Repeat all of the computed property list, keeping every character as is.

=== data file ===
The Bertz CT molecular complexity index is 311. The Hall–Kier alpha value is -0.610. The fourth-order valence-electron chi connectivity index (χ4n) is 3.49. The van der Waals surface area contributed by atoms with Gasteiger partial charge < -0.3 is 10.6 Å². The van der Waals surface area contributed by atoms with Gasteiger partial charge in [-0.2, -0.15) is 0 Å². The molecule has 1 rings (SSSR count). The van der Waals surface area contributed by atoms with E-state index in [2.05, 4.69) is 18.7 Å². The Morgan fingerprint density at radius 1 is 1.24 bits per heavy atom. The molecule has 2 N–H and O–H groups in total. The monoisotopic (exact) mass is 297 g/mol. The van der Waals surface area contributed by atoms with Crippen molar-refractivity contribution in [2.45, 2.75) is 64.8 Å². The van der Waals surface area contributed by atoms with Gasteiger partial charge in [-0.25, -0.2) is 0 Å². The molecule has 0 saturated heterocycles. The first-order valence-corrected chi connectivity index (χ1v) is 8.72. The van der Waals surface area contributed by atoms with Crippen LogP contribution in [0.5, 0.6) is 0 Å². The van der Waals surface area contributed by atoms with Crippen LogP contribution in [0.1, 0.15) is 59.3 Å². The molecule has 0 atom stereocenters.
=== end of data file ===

The Bertz CT molecular complexity index is 311. The Hall–Kier alpha value is -0.610. The fourth-order valence-electron chi connectivity index (χ4n) is 3.49. The van der Waals surface area contributed by atoms with Gasteiger partial charge < -0.3 is 10.6 Å². The van der Waals surface area contributed by atoms with Gasteiger partial charge in [-0.2, -0.15) is 0 Å². The molecule has 1 rings (SSSR count). The van der Waals surface area contributed by atoms with E-state index in [2.05, 4.69) is 18.7 Å². The Morgan fingerprint density at radius 1 is 1.24 bits per heavy atom. The molecule has 2 N–H and O–H groups in total. The monoisotopic (exact) mass is 297 g/mol. The van der Waals surface area contributed by atoms with Crippen molar-refractivity contribution in [2.45, 2.75) is 64.8 Å². The van der Waals surface area contributed by atoms with Gasteiger partial charge in [-0.25, -0.2) is 0 Å². The molecule has 0 saturated heterocycles. The first-order valence-corrected chi connectivity index (χ1v) is 8.72. The van der Waals surface area contributed by atoms with Crippen LogP contribution in [0.5, 0.6) is 0 Å². The van der Waals surface area contributed by atoms with Crippen LogP contribution in [0.1, 0.15) is 59.3 Å². The molecule has 0 atom stereocenters.